New vehicle sales have buoyed the fortunes of auto dealers, reports Automotive News. Automotive dealer profits were much higher across the board in the first quarter of 2012. Experts predict that increased used vehicle sales are necessary to unleash ideal dealership profits.
Profit lies in trade-ins
Bryan DeBoer, chief operating officer of Lithia Motors Inc. dealership network, noted that larger auto dealers have a distinct advantage in the used car market.
“The biggest driver for used-car sales growth is the ability to procure used cars,” said DeBoer. “We, at the top of the food chain, have a big advantage over the independent car dealer who doesn’t take in the amount of trade-ins we do.”
Even Lithia dealerships have procurement troubles when it comes to used inventory, however. DeBoer noted that the company’s Medford, Ore., branch has a goal of 60 used vehicle sales per month, yet was only able to move 45 units in the first quarter.
“We have to open up our pipeline of used vehicles — meaning get them from the street,” he said.
How larger auto dealers fight to the top
Large automotive dealership chains have a number of tools to which smaller dealer networks may not have access. Access to more trade-ins during special new car sales helps, but large dealers also buy more cars online and from newspaper listings. Larger dealers are more likely to have powerful software that enables them to scrub databases in search of customers with equity in their vehicles. Such customers are generally more likely to consider a trade-in. Also, large auto dealers are more likely to have the staff to handle used vehicle reconditioning quickly, leading to quicker turnaround and resale.
More retail, less wholesale
Penske Automotive Group Inc. experienced a 27 percent jump in retail sales in the first quarter, notes Automotive News. This led to a 38 percent profit spike. CEO Roger Penske attributed this success to a company program called “Retail First.”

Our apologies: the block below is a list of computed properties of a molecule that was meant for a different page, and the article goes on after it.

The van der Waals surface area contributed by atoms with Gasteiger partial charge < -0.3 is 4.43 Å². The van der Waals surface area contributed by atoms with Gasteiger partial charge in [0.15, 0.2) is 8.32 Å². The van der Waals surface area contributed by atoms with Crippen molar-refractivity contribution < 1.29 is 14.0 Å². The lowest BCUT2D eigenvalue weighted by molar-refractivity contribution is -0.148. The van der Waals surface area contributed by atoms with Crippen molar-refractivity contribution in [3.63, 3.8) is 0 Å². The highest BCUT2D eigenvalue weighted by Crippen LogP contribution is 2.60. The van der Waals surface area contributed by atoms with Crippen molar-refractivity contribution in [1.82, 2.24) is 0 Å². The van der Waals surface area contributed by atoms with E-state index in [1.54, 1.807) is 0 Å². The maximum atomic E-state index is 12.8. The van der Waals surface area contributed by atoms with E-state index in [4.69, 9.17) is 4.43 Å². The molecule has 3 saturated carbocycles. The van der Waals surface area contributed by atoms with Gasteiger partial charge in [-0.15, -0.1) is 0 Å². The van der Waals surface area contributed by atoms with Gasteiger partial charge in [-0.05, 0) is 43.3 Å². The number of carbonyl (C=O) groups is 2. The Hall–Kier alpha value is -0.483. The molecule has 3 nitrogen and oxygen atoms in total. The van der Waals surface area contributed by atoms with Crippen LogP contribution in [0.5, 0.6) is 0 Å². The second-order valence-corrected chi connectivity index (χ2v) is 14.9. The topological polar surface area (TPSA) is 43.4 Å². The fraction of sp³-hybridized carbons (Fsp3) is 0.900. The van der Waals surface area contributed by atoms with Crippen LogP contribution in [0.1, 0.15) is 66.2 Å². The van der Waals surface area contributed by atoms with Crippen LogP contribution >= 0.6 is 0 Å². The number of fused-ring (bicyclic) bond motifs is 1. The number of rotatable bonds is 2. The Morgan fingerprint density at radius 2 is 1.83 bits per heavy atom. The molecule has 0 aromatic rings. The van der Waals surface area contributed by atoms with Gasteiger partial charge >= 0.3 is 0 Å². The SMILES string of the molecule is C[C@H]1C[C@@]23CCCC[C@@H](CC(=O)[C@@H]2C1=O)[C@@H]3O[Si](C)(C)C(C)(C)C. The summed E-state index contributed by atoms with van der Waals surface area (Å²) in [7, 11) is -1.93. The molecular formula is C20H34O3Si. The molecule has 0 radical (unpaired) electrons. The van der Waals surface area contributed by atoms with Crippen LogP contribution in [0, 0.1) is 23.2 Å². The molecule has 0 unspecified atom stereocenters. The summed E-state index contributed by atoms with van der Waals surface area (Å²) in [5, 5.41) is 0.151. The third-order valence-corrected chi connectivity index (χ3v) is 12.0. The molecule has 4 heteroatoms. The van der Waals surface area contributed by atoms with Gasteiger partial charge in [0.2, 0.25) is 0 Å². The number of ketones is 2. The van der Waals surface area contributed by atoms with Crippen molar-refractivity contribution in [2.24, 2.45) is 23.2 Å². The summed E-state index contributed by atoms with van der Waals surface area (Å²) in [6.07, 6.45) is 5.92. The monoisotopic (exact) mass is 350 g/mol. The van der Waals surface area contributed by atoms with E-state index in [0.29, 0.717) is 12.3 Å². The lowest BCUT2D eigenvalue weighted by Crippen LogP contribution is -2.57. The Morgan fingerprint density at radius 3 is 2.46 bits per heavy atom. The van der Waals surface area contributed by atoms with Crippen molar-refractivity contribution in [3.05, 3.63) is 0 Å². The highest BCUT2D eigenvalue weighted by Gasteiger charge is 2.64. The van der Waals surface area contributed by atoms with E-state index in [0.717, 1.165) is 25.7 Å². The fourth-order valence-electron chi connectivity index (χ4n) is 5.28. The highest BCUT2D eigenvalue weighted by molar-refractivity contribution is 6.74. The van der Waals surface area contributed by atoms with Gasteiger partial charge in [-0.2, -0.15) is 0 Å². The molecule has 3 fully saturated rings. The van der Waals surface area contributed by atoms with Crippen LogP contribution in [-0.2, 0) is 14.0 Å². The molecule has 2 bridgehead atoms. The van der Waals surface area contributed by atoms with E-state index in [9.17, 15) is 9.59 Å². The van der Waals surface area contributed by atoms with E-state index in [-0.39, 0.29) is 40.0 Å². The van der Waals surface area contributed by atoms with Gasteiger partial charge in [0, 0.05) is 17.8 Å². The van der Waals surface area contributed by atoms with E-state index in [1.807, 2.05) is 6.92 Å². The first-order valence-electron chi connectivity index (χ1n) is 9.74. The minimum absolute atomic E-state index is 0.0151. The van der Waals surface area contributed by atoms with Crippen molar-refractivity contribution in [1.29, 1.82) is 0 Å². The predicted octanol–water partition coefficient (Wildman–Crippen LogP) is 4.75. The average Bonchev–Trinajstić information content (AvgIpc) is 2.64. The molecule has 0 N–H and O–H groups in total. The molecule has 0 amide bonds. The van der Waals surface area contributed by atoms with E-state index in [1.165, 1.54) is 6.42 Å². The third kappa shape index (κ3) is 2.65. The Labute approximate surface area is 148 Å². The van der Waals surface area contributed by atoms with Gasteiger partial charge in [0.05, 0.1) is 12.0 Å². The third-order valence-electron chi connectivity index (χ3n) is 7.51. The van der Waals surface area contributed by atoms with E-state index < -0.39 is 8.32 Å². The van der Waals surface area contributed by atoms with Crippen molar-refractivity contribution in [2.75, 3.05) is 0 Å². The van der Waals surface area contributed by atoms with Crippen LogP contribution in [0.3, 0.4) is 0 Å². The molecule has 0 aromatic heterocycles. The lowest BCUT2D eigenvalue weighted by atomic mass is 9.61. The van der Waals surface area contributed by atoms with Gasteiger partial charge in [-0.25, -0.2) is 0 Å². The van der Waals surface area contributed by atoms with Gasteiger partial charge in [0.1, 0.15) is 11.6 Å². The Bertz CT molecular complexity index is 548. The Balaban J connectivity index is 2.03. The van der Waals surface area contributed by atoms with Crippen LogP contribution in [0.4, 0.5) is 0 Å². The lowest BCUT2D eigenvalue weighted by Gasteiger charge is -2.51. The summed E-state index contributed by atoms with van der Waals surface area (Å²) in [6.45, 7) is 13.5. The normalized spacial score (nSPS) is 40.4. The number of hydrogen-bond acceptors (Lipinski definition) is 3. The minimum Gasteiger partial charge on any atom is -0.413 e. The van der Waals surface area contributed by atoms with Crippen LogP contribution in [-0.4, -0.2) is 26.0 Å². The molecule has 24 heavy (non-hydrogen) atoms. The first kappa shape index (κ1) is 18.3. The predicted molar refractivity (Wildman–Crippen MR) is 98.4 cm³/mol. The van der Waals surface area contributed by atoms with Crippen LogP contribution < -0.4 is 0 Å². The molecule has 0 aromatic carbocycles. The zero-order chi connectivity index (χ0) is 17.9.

“Our initiative today is to recondition these used cars where they can be sold in retail rather than wholesale,” Penske says. “It gives us a new customer.”
The benefits of this strategy are obvious, when compared with wholesale. Penske reportedly pays $500 to $600 per used vehicle for restoration and safety improvements. Yet average gross margin per used vehicle sold retail is $2,043. Wholesale, the profit is a mere $150.
Vince Sheehy of Sheehy Auto Stores in Fairfax, Va., is a firm believer in the need for auto dealers to push retail sales.
“Wholesaling means someone else is going to retail it. We want more of those opportunities, but not anything that gets in the way of our reputation,” said Sheehy.
The power of equity location
Locating former customers with equity in their vehicles is a key to boosting trade-in numbers, notes Joe Herman, COO of Kuni Automotive dealership group. Using equity location software for two years has resulted in increased used car volume, revenue and gross profits. Procurement specialist positions have been created in order to capitalize.
“The dealers that can access inventories with some of those new Web tools can increase the size of their retail business because they can expand their reach beyond their physical location,” Herman said.